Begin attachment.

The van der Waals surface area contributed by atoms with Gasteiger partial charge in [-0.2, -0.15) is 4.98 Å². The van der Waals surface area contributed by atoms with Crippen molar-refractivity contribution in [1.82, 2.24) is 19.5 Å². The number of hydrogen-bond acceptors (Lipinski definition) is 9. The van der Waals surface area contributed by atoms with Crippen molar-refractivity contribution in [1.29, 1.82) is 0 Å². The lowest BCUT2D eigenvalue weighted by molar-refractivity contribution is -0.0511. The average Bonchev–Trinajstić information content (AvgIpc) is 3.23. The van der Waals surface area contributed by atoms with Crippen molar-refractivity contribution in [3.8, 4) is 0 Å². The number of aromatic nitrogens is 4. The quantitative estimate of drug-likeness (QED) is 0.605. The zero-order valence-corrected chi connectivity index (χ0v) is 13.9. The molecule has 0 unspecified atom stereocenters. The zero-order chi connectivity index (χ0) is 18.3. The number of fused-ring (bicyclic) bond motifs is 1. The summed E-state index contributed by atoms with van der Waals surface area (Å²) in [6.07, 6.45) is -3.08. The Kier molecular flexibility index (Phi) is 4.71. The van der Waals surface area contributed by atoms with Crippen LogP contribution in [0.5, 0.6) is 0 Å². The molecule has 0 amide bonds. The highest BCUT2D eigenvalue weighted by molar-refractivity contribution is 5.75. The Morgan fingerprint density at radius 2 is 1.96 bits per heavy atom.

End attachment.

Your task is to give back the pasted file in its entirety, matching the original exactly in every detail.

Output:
The van der Waals surface area contributed by atoms with Gasteiger partial charge in [-0.2, -0.15) is 4.98 Å². The van der Waals surface area contributed by atoms with Crippen molar-refractivity contribution in [1.82, 2.24) is 19.5 Å². The number of hydrogen-bond acceptors (Lipinski definition) is 9. The van der Waals surface area contributed by atoms with Crippen molar-refractivity contribution in [1.29, 1.82) is 0 Å². The lowest BCUT2D eigenvalue weighted by molar-refractivity contribution is -0.0511. The average Bonchev–Trinajstić information content (AvgIpc) is 3.23. The van der Waals surface area contributed by atoms with Crippen molar-refractivity contribution in [3.8, 4) is 0 Å². The number of aromatic nitrogens is 4. The quantitative estimate of drug-likeness (QED) is 0.605. The zero-order valence-corrected chi connectivity index (χ0v) is 13.9. The molecule has 0 unspecified atom stereocenters. The zero-order chi connectivity index (χ0) is 18.3. The number of fused-ring (bicyclic) bond motifs is 1. The summed E-state index contributed by atoms with van der Waals surface area (Å²) in [6.07, 6.45) is -3.08. The Kier molecular flexibility index (Phi) is 4.71. The van der Waals surface area contributed by atoms with Crippen LogP contribution in [0.5, 0.6) is 0 Å². The molecule has 0 amide bonds. The highest BCUT2D eigenvalue weighted by molar-refractivity contribution is 5.75. The Morgan fingerprint density at radius 2 is 1.96 bits per heavy atom.